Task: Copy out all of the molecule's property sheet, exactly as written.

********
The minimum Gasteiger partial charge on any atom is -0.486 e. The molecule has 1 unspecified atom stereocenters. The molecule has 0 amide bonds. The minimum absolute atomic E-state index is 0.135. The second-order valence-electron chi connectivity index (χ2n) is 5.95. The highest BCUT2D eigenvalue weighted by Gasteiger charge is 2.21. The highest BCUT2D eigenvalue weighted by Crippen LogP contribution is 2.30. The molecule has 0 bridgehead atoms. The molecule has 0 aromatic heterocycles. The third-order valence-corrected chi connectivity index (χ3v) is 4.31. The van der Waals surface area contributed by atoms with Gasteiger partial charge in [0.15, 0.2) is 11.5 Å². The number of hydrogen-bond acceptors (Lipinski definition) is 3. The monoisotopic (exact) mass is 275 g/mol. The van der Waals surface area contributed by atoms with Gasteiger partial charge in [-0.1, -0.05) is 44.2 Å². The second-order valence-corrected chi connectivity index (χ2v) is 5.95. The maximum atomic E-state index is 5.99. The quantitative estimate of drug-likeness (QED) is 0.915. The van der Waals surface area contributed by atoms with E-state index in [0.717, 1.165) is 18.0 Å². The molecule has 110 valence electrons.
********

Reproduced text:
The minimum Gasteiger partial charge on any atom is -0.486 e. The molecule has 1 unspecified atom stereocenters. The molecule has 0 amide bonds. The minimum absolute atomic E-state index is 0.135. The second-order valence-electron chi connectivity index (χ2n) is 5.95. The highest BCUT2D eigenvalue weighted by Gasteiger charge is 2.21. The highest BCUT2D eigenvalue weighted by Crippen LogP contribution is 2.30. The molecule has 0 bridgehead atoms. The molecule has 0 aromatic heterocycles. The third-order valence-corrected chi connectivity index (χ3v) is 4.31. The van der Waals surface area contributed by atoms with Gasteiger partial charge in [0.15, 0.2) is 11.5 Å². The number of hydrogen-bond acceptors (Lipinski definition) is 3. The monoisotopic (exact) mass is 275 g/mol. The van der Waals surface area contributed by atoms with Gasteiger partial charge in [-0.1, -0.05) is 44.2 Å². The second-order valence-corrected chi connectivity index (χ2v) is 5.95. The maximum atomic E-state index is 5.99. The quantitative estimate of drug-likeness (QED) is 0.915. The van der Waals surface area contributed by atoms with E-state index in [0.717, 1.165) is 18.0 Å². The molecule has 110 valence electrons.